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Feeling Gratitude

I’m a fervent subscriber to all that is self-help. I adore Oprah’s “Super Soul Sunday” on OWN. I read books about finding myself, how to forgive, live in the now, accept me and live my life, and teaching my children these values. I’ve gleaned valuable insights from most books and programs, but one resounding message that echoes through them all is: gratitude.

I consider myself an appreciative and well-mannered person and take pride in my constant chorus of “please” and “thank you.” My children are regularly reminded to use their manners and be grateful. But, when it comes to genuinely feeling appreciation for all the spectacular and ordinary parts of my life, it’s a sham.

All of these experts, life-livers, and guides are on to something. They say that by focusing on the positives in our lives we attract more joyful energy.  But, saying we are thankful is not enough. We have to stop, even if for only two seconds, to process what is happening and feel what we are grateful for. This has awakened me to true, feel-it-in-the-gut gratitude. Let me be clear here, being and feeling grateful for ordinary things is not easy. Sometimes I even take the extraordinary things for granted. Sadly, being grateful has been overshadowed by expectation and entitlement. But, I am awakening to the power of gratitude and trying to heed the advice of the gurus by making it a practice and not a rote reply.

My work starts when my eyes open. Before my feet hit the floor, I thank God, the universe, and all that is, for the gift of a new day, the air I am breathing, for my children, my husband, and my fortunate life. I picture each as I say it in my head. I also ask for the patience to be kind and grateful throughout the day.

As the day barrels on, I try to pause and appreciate my experiences: the kids’ excitement as they recount their daily adventures; the feel of the sun shining on my face and warming me to my toes; the flutter of the birds soaring from the trees; the sweet, crisp taste of an apple; the joy in the giggles of my son as I tickle him; the beauty of my three children playing together—these are all gifts. Even the not-so-great moments are ultimately gifts for which we need to somehow muster gratitude. The heavy footsteps of my children at 5:15 AM mean those precious spirits are in my world, and I get to love them another day. The disagreements we have over listening, behaving, and treating others kindly, are a reflection for me to also live those lessons, especially as a parent. The broken washing machine is a gentle reminder of how lucky I am to have so many conveniences in my life. Authentically taking in all those moments, makes living so much richer. And, that makes gratitude genuine.

I’ve started to share this experience with my family by talking, probably ad nauseam, about being grateful for what they have and receive and for what others do to enhance our lives; and just as importantly, expressing that appreciation. But talk is cheap. So, we have a new daily ritual at the dinner table. We take turns sharing one thing each of us is grateful for. We say it, write it, and drop it in our “Family Gratitude Jar.” The kids at first, said the “expected” things: shelter, food, toys, warmth. Now, they’re beginning to notice some simple pleasures and experiences: a soft robe, time to play alone, having a friend over, an extra treat or video, one-on-one time with me, their grandparents, earning a behavior award at school, and lately just a sunny day. I hope this practice encourages them to notice blessings in their lives and not simply showcase manners forced upon them. I want them to feel grateful and start that work now. It also gives me a window into their lives and helps me see what is important to them, what is bothering them, and who they are becoming.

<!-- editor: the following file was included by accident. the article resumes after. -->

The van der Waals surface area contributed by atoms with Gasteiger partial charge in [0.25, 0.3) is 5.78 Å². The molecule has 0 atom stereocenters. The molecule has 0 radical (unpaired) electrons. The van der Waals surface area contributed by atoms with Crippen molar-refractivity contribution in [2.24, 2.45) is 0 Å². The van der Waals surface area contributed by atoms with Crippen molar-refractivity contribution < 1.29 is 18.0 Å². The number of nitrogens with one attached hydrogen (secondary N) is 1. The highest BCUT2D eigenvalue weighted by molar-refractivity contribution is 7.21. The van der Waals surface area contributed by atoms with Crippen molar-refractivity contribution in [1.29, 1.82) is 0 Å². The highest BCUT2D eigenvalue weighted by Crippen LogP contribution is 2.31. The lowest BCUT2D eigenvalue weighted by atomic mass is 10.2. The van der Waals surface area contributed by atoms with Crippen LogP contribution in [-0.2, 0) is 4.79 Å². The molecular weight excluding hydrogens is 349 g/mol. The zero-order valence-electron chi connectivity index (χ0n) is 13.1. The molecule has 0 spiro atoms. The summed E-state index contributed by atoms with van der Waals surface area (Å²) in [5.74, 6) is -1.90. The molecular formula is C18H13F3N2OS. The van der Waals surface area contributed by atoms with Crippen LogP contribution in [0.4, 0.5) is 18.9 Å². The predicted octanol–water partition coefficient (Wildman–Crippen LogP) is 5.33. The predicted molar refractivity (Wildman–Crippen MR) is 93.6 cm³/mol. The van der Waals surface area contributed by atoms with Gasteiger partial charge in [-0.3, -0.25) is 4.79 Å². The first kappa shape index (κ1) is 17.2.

This is our Family Gratitude Jar. We add to it every day and it serves as a reminder of all that we have to be grateful for.

This is our Family Gratitude Jar. We add to it every day and it serves as a reminder of all that we have to be grateful for.

Just as gratitude starts my day, it also tucks me in. When I put my little loves to bed, we say a prayer together, and I express my unending gratitude for each of them. My heart swells just thinking about it. No matter what emotional obstacle courses they run me through that day, no matter the trials of my patience, I am overcome with gratitude that I was given the gift of my three children. Nothing they ever do can change that. Still, as I leave their rooms I am forever grateful for bedtime, too!

Then, hours later, when I finally crawl into bed, I again count my blessings and give thanks. I simply talk to God with my own words and thank Him for all that is in my life and that touched me that day. It is enlivening to feel it all again. My next goal is to keep an Appreciation Journal throughout the day or just before bed. I’ll just jot down three to five specific events, comforts, or moments from my day to help me stay focused on gratitude and the power of positivity. This routine has been shown to effectively nurture feelings of appreciation while encouraging you to look for things to be grateful for. And so the work continues…

To inspire yourself to see, feel, and appreciate the beauty that surrounds us, check out Louie Schwartzberg’s breathtaking video entitled “Gratitude.” View it on YouTube at:


One Comment Post a comment
  1. Anonymous #

    Great distinction between just listing your blessings and actually feeling the gratitude!


    March 27, 2015

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